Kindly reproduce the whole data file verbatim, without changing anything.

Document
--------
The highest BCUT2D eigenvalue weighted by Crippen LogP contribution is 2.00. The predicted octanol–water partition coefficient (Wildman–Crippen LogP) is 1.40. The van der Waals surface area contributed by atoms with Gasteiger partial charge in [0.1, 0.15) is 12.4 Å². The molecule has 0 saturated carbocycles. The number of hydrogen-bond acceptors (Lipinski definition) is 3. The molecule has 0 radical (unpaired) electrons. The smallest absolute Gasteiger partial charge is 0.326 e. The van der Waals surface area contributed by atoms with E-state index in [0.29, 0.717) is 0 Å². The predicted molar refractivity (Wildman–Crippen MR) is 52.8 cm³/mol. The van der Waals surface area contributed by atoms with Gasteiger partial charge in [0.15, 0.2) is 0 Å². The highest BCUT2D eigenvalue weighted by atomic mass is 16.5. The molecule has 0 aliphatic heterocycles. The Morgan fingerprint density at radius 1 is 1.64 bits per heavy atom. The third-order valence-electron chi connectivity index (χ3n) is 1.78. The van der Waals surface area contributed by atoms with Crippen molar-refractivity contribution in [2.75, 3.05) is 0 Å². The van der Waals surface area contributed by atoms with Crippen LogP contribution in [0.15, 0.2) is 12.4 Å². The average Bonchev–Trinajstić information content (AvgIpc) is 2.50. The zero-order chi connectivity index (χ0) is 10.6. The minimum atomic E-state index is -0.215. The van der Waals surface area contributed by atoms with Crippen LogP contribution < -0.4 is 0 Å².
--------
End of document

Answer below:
The highest BCUT2D eigenvalue weighted by Crippen LogP contribution is 2.00. The predicted octanol–water partition coefficient (Wildman–Crippen LogP) is 1.40. The van der Waals surface area contributed by atoms with Gasteiger partial charge in [0.1, 0.15) is 12.4 Å². The molecule has 0 saturated carbocycles. The number of hydrogen-bond acceptors (Lipinski definition) is 3. The molecule has 0 radical (unpaired) electrons. The smallest absolute Gasteiger partial charge is 0.326 e. The van der Waals surface area contributed by atoms with E-state index in [0.29, 0.717) is 0 Å². The predicted molar refractivity (Wildman–Crippen MR) is 52.8 cm³/mol. The van der Waals surface area contributed by atoms with Gasteiger partial charge in [0.15, 0.2) is 0 Å². The highest BCUT2D eigenvalue weighted by atomic mass is 16.5. The molecule has 0 aliphatic heterocycles. The Morgan fingerprint density at radius 1 is 1.64 bits per heavy atom. The third-order valence-electron chi connectivity index (χ3n) is 1.78. The van der Waals surface area contributed by atoms with Crippen molar-refractivity contribution in [2.75, 3.05) is 0 Å². The van der Waals surface area contributed by atoms with Crippen LogP contribution in [0.15, 0.2) is 12.4 Å². The average Bonchev–Trinajstić information content (AvgIpc) is 2.50. The zero-order chi connectivity index (χ0) is 10.6. The minimum atomic E-state index is -0.215. The van der Waals surface area contributed by atoms with Crippen LogP contribution < -0.4 is 0 Å².